I am ok with “hiding” vegetables as long as you talk about the fact that they are there! This to me is the same as offering veggies in a new way. Spinach in a peanut butter banana smoothie? Just be honest about it being there. Did you mix cauliflower rice in with white rice, say it and be honest if asked. You can use this as a strength – “Oh Felix, this is great! Now we found a meal  where you enjoy cauliflower. Today, you enjoy cauliflower with rice, and maybe as your taste buds grow, you’ll like whole cauliflower soon. Let me know when you’re ready to try it again.”

I’m not so much a fan of hiding them and concealing them because that will teach them to be wary of new things you’re offering and it also removes the ability to celebrate when they do like something.

What would be your top recommendations for parents that are not necessarily great in the kitchen or don’t have time to cook?

First and foremost (and I will die on this hill!) Give yourself a break. You don’t need to be a stellar cook or a foodie in order to serve your family well. Start small and use simple recipes to prepare meals. Use grocery store short cuts – like sauces, cooked rice, soup bases, etc – to save time and effort. You could easily prepare meals with just a few ingredients that will still taste great and be worthy because you made them from scratch and it will shine through. You’ll also build confidence and perhaps even start to enjoy it more. But it’s also ok if not.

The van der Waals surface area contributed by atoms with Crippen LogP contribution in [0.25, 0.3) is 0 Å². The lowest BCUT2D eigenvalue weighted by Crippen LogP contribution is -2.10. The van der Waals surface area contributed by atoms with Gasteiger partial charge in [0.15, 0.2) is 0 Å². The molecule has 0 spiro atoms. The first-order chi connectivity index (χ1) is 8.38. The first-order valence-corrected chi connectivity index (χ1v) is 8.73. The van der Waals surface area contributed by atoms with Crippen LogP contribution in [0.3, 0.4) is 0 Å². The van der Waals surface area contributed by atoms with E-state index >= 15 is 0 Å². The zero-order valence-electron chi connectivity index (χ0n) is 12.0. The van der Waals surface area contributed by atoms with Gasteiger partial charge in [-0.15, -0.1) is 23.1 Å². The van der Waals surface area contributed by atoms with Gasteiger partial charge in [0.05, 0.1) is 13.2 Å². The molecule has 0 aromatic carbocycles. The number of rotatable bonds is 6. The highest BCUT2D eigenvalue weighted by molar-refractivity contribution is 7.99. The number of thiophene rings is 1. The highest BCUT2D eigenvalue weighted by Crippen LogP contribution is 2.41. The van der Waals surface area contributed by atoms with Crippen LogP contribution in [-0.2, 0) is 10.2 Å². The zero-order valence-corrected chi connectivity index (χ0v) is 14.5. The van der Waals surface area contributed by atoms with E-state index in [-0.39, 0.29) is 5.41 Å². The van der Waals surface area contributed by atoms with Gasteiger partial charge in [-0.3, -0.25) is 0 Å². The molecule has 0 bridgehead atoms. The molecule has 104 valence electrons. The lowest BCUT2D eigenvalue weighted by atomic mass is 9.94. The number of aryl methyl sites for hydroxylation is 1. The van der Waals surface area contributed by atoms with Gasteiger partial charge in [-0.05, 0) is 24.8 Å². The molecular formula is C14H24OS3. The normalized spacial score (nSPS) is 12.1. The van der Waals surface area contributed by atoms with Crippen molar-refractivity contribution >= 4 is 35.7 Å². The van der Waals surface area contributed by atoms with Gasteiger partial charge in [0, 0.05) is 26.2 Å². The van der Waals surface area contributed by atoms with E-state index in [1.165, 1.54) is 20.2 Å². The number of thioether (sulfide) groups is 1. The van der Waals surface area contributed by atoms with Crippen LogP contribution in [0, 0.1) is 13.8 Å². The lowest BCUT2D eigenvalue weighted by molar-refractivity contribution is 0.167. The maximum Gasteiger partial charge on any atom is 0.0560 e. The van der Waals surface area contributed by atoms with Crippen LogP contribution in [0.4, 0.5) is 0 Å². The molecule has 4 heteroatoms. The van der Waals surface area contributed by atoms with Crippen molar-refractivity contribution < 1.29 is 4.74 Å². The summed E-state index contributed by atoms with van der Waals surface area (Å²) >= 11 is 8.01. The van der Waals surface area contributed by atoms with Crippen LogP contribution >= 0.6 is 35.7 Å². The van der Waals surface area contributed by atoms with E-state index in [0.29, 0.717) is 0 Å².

If you’re short on time, try to cook things in bulk or do some meal prep when you do have time, perhaps on the weekend, or even throw tomorrow’s meal in the instant pot late at night, then just reheat it for the next day. Also learn to leverage your freezer so you have options on hand.

Bébé Foodie encourages parents to start introducing babies to a wide variety of food and inviting them to the table/kitchen as early as 4-6 months old. Would you agree that this is a great way to prevent “picky eating” and some of the issues you’ve identified in your course?

Absolutely! This is a great time to get started with variety and introducing your child to an array of foods. I will add that it’s somewhat common for older toddlers to revert back into a pickier phase, regardless of your incredible efforts and if they do, you should just keep on as you’ve been doing and not take it personally or panic. My own 4.5 year old was a good little eater and has become much less interested in trying new things. I’m confident that as we fall back on our history of how dinner looks, the variety we serve, and offering him the same foods as the rest of the family, he will eventually remember that eating is fun and tasty! I’m glad we have that foundation from when he was a baby.

Want to know more?
Lucie from Bébé Foodie and Chef Alison will go Live on IG on July 21st at 3PM EST about supporting your journey in feeding your littles, from infant to tweenger. Tune in and watch the Live to ask all your questions about baby + toddlers + kids all age feeding and follow us, and Chef Alison for more tips as we navigate parenthood together. 


Exclusively for you

Chef Alison is giving away a free webinar about feeding kids and families with less stress. She will cover the 4 main areas in the kitchen and meal times that contribute to stress and give tips for setting up new systems in each area.  

Head here to download!